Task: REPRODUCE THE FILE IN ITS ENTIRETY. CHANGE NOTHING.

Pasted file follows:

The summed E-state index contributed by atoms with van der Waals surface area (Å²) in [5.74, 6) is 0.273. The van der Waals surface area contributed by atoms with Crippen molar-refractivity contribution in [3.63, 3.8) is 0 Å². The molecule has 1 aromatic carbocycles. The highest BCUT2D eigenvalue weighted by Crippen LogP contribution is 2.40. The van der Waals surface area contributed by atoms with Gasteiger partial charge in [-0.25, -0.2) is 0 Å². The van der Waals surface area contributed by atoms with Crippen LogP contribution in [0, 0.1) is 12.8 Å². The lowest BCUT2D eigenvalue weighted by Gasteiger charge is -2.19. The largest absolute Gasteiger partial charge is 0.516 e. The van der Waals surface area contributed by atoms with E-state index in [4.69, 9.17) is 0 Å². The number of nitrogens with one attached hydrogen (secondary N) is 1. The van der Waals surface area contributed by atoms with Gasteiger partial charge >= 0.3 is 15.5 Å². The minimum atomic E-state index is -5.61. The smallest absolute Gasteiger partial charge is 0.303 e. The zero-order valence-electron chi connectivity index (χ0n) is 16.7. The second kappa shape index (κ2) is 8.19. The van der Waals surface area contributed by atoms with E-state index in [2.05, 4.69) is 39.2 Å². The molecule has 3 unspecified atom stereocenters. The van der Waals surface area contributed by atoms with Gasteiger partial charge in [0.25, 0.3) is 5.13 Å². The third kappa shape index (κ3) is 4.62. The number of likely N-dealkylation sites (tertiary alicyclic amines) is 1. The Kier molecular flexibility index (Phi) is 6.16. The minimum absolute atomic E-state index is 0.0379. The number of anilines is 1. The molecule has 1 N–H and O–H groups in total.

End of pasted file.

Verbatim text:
The summed E-state index contributed by atoms with van der Waals surface area (Å²) in [5.74, 6) is 0.273. The van der Waals surface area contributed by atoms with Crippen molar-refractivity contribution in [3.63, 3.8) is 0 Å². The molecule has 1 aromatic carbocycles. The highest BCUT2D eigenvalue weighted by Crippen LogP contribution is 2.40. The van der Waals surface area contributed by atoms with Gasteiger partial charge in [-0.25, -0.2) is 0 Å². The van der Waals surface area contributed by atoms with Crippen LogP contribution in [0, 0.1) is 12.8 Å². The lowest BCUT2D eigenvalue weighted by Gasteiger charge is -2.19. The largest absolute Gasteiger partial charge is 0.516 e. The van der Waals surface area contributed by atoms with E-state index in [4.69, 9.17) is 0 Å². The number of nitrogens with one attached hydrogen (secondary N) is 1. The van der Waals surface area contributed by atoms with Gasteiger partial charge >= 0.3 is 15.5 Å². The minimum atomic E-state index is -5.61. The smallest absolute Gasteiger partial charge is 0.303 e. The zero-order valence-electron chi connectivity index (χ0n) is 16.7. The second kappa shape index (κ2) is 8.19. The van der Waals surface area contributed by atoms with E-state index in [2.05, 4.69) is 39.2 Å². The molecule has 3 unspecified atom stereocenters. The van der Waals surface area contributed by atoms with Gasteiger partial charge in [0.25, 0.3) is 5.13 Å². The third kappa shape index (κ3) is 4.62. The number of likely N-dealkylation sites (tertiary alicyclic amines) is 1. The Kier molecular flexibility index (Phi) is 6.16. The minimum absolute atomic E-state index is 0.0379. The number of anilines is 1. The molecule has 1 N–H and O–H groups in total.